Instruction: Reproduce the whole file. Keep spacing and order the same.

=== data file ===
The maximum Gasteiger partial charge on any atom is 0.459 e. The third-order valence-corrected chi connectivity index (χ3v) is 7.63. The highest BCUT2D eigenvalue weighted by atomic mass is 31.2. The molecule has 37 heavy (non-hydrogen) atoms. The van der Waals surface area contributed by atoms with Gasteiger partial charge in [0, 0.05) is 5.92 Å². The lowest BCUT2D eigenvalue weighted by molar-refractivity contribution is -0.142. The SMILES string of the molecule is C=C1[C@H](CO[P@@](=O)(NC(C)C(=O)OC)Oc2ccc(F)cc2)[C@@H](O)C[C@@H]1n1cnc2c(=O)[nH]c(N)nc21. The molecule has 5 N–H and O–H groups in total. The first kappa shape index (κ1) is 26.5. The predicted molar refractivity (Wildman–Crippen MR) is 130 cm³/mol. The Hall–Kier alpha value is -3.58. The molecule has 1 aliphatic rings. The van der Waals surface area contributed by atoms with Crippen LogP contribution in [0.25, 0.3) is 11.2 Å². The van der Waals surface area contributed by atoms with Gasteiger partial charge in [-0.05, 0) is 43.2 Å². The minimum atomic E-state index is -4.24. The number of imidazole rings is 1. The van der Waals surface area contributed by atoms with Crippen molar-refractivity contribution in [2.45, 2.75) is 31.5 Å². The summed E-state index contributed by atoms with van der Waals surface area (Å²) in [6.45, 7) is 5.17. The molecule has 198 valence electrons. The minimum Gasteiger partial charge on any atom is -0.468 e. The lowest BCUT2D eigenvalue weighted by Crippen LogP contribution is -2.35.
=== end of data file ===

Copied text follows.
The maximum Gasteiger partial charge on any atom is 0.459 e. The third-order valence-corrected chi connectivity index (χ3v) is 7.63. The highest BCUT2D eigenvalue weighted by atomic mass is 31.2. The molecule has 37 heavy (non-hydrogen) atoms. The van der Waals surface area contributed by atoms with Gasteiger partial charge in [0, 0.05) is 5.92 Å². The lowest BCUT2D eigenvalue weighted by molar-refractivity contribution is -0.142. The SMILES string of the molecule is C=C1[C@H](CO[P@@](=O)(NC(C)C(=O)OC)Oc2ccc(F)cc2)[C@@H](O)C[C@@H]1n1cnc2c(=O)[nH]c(N)nc21. The molecule has 5 N–H and O–H groups in total. The first kappa shape index (κ1) is 26.5. The predicted molar refractivity (Wildman–Crippen MR) is 130 cm³/mol. The Hall–Kier alpha value is -3.58. The molecule has 1 aliphatic rings. The van der Waals surface area contributed by atoms with Crippen LogP contribution in [0.25, 0.3) is 11.2 Å². The van der Waals surface area contributed by atoms with Gasteiger partial charge in [-0.05, 0) is 43.2 Å². The minimum atomic E-state index is -4.24. The number of imidazole rings is 1. The van der Waals surface area contributed by atoms with Crippen molar-refractivity contribution in [2.45, 2.75) is 31.5 Å². The summed E-state index contributed by atoms with van der Waals surface area (Å²) in [6.45, 7) is 5.17. The molecule has 198 valence electrons. The minimum Gasteiger partial charge on any atom is -0.468 e. The lowest BCUT2D eigenvalue weighted by Crippen LogP contribution is -2.35.